Wednesday, September 27, 2017

I Will Not Permit Children, My Friends, To Be Turned Over To Machines


"Sometimes you want to go where everybody knows your name, and they're always glad you came." ~Cheers Theme Song

I typically wait by the door or gate to greet the children as they arrive, "Hi Sarah! I'm happy to see you!" I say it because it's how I would like to be greeted. In a way, I guess, you could consider it my version of shouting, "Norm!" the way the Cheers regulars did each time their beloved friend walked through the door.

I also say it because it's true. I am happy to see each child walk through the door. I'm grateful they've come back. I'm grateful that their parents continue to trust me with their baby. I'm grateful that we are going to now spend hours together, just farting around, making stuff, imagining stuff, thinking about stuff and generally just goofing off. I'm even grateful for the times we get sad or angry, because those conflicts are a part of our friendship.

And that's the thing, that's the part that people who don't do this job will never understand: the friendship. These kids are my friends, especially those who are back for a second or third year with me. We're not even two weeks into the new school year and we're already finishing each other's sentences and cracking inside jokes. This is what I will remember from the too short time we spend together. It is also what they will remember. And we've got nine months of that ahead of us. Norm!

There's an article making the internet rounds these days about a British academic who is predicting that "extraordinarily inspirational" robots will be replacing teachers within the next decade. Not only do I hope he's wrong, I expect that reality will prove the whole idea a disaster, but we won't know until real damage has been done to real children who will be guinea pigs in an experiment where they won't have a friend like me at school, but rather a machine that pretends. For instance:

This fall, parents in a California school district discovered at a sixth grade open house that their child would no longer have a teacher . . . Instead, the district had invested in an "exciting new way of learning" -- a "personalized learning program" called Summit, designed by Facebook.

That's a lot like having a robot for a teacher. If I were one of those parents I'd be running like the wind. Inspiration no matter how extraordinary, is a poor substitute for love and friendship.

Come on, really? Are we that stupid. People need other people, not just for procreation or telling stories or being happy or forming a team, but also for learning anything worth learning. We will figure out how to read and write and cipher as we always have: virally, by hanging out with other people, which is a system that has worked for most people throughout history. It's been a largely successful system so why the hell would we mess with it? And that's also, not incidentally, how we learn everything else: virally, by hanging out with other people. And that requires friendship, deep down real friendship. That, ultimately, is the source of extraordinary motivation.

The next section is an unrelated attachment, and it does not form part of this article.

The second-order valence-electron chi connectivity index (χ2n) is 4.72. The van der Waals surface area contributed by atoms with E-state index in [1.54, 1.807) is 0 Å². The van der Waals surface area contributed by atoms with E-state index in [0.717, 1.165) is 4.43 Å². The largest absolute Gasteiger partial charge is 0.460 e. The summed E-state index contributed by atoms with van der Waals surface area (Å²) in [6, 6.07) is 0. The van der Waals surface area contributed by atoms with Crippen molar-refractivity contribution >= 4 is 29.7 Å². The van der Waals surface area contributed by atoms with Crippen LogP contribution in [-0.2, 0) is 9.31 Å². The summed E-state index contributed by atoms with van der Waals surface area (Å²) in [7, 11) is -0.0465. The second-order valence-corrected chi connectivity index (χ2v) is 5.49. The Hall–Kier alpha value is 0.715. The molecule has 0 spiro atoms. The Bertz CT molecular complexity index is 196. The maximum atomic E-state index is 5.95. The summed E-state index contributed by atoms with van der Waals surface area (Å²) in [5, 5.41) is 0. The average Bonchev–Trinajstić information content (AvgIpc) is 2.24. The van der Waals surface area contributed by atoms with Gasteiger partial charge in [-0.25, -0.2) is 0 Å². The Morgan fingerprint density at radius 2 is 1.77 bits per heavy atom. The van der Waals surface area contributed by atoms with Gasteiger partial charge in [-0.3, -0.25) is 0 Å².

Read their own documents, and you'll see that they are planning to turn live, face-to-face teaching into a "premium service." . . .  Meaning that they know face-to-face instruction is a better way to learn, and they have no intention of having their own children learn from machines.

I am not laughing about this academic's predictions. I'm girding myself because billionaires are behind this and they, despite their philanthropic BS, care primarily about making a killing at the expense of our kids. I will not permit children, my friends, to be turned over to machines. I want them to come to a place where everybody knows their name and where they're always glad they came.

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1 comment:

Unknown said...

University students fooled by robot TA
Artificial intelligence behind supercomputer Watson used to create TA for online AI course
By Dan Misener, for CBC News Posted: May 17, 2016 1:25 PM ET Last Updated: May 21, 2016 11:46 A

So appropriate that your article should appear today, as I caught the above Doc Project CBC Radio program yesterday. All through the show I kept thinking, "Is this for real?" Do some people fear human contact that much that a robot would be preferable? In the name science, we need to keep up with human interactions, that are real, emotive, allow for touch and face-to-face questions and debate, and adventure of the body, mind and soul. Touche Tom! Happy to see you today!!